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Constituents and Pharmacology
Various animal and human testing over the last 100 years or so has produced variable results. Some identified constituents showed stimulating activity, some sedative activity, and some no activity. In early testing, the original material used in the tests was not often identified precisely as to variety or even species, and where commercial herb samples were used, adulteration may have been a possibility.
Using modern analytical methods such as HPLC, it has become clear that there may be at least two major active fractions.
1. Lipid-soluble compounds:
A group of alpha-pyrones (6 major ones) with the 4-methoxy-2-pyrone ring system. The major compounds are kawain (34.5%), methysticin (20.8%), dihydrokawain (17.1%), dihydromethysticin (5.3%), and yangonin (0.8%). The percentages are based on the ethyl acetate extract (Smith, et al.). The total pyrone content of the rhizome is usually about 3-4% (Lewis & Lewis).
2. Water-soluble compounds:
A polar molecule of molecular weight 1000-10,000, showing a sedative effect in animal tests, has not yet been characterized.
Pharmacological effects such as cerebral depression, a heartbeat-steadying effect (Lewis & Lewis), and an anxiolytic (Singh, 1981) effect have been noted, and a number of animal tests have been performed--for a review .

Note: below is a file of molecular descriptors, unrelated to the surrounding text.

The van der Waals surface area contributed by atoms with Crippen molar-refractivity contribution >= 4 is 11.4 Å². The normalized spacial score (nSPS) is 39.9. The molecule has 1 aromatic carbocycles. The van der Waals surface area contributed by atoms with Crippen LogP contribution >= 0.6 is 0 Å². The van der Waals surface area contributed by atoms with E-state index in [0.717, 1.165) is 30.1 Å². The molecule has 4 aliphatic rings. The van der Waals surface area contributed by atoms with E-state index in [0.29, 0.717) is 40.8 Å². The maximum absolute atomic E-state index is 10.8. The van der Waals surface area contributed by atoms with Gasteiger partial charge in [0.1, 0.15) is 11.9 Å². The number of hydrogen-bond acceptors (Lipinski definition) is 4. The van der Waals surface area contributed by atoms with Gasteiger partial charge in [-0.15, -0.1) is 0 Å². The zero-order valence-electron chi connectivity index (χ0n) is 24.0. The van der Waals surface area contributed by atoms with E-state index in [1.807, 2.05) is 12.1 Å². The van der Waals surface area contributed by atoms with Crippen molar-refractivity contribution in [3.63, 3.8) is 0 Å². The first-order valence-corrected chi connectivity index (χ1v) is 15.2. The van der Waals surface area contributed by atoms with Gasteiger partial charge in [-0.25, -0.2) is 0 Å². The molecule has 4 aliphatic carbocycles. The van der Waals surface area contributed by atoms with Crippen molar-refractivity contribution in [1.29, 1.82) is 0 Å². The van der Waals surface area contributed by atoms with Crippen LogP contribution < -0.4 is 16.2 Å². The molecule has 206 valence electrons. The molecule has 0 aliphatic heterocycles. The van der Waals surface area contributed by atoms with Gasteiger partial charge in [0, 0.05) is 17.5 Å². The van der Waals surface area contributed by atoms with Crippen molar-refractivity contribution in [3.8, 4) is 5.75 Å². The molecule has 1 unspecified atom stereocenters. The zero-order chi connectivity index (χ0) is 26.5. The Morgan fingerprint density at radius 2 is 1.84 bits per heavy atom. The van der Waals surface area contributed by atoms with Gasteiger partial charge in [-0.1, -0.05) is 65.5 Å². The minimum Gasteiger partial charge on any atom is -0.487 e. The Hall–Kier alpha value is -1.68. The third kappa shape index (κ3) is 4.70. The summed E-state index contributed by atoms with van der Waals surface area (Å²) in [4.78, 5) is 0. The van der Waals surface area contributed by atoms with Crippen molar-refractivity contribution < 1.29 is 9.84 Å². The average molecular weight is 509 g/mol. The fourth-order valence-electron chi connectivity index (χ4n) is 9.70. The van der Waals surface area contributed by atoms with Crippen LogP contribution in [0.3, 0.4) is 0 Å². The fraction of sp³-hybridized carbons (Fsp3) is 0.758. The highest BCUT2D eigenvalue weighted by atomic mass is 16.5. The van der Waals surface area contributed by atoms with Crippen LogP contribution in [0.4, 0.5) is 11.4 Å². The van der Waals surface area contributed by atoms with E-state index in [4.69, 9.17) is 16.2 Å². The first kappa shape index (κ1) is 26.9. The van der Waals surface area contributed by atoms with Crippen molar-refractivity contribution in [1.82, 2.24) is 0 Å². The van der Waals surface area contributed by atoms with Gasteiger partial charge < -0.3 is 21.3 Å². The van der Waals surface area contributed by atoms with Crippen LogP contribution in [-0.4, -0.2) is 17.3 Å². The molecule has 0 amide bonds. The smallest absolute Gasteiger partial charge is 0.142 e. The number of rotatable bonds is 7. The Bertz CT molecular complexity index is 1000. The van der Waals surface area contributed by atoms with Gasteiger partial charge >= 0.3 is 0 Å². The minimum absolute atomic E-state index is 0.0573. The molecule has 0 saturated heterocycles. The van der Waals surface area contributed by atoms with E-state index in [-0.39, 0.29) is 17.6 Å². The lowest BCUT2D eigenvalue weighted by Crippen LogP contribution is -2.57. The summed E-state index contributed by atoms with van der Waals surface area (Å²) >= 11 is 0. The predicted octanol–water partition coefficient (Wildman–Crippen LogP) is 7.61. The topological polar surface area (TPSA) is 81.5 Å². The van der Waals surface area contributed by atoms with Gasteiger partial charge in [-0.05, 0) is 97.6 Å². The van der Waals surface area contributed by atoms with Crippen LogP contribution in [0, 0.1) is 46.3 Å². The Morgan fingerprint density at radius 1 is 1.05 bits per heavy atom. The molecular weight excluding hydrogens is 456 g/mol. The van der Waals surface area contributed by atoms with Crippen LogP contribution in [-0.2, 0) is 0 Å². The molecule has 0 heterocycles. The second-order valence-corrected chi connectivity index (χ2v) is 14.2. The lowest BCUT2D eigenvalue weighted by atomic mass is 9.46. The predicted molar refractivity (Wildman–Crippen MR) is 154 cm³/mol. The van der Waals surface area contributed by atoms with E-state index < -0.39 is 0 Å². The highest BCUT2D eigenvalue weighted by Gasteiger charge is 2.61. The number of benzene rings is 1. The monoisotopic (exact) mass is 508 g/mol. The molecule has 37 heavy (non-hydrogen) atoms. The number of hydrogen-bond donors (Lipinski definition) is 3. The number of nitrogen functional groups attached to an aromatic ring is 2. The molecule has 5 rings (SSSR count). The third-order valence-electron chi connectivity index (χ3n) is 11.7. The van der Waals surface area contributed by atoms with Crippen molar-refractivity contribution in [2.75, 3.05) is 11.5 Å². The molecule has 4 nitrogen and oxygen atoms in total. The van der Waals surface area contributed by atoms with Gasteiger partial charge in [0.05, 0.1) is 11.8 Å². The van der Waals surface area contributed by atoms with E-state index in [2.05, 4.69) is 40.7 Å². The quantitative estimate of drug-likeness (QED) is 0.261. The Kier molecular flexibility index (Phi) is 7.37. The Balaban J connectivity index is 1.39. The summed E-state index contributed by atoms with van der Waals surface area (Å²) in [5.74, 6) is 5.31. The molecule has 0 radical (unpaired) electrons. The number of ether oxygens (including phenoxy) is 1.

Kava has been extensively studied as a treatment for anxiety.6 The amount often used in clinical trials is 100 mg of an extract (standardized to 70% kava-lactones) three times per day. Double-blind trials, including one that lasted six months, have shown that kava effectively reduces symptoms of anxiety in people with mild to moderate anxiety.7 8 One trial found that kava also reduced symptoms of anxiety in menopausal women.9 One trial found kava to be just as effective as benzodiazepines (a common class of drugs prescribed for anxiety) in treating mild anxiety over the course of six weeks.10
Kava has been extensively studied as a treatment for anxiety. The amount often used in clinical trials is 100 mg of an extract (standardized to 70% kava-lactones) three times per day. Double-blind trials, including one that lasted six months, have shown that kava effectively reduces symptoms of anxiety in people with mild to moderate anxiety. One trial found that kava also reduced symptoms of anxiety in menopausal women. One trial found kava to be just as effective as benzodiazepines (a common class of drugs prescribed for anxiety) in treating mild anxiety over the course of six weeks.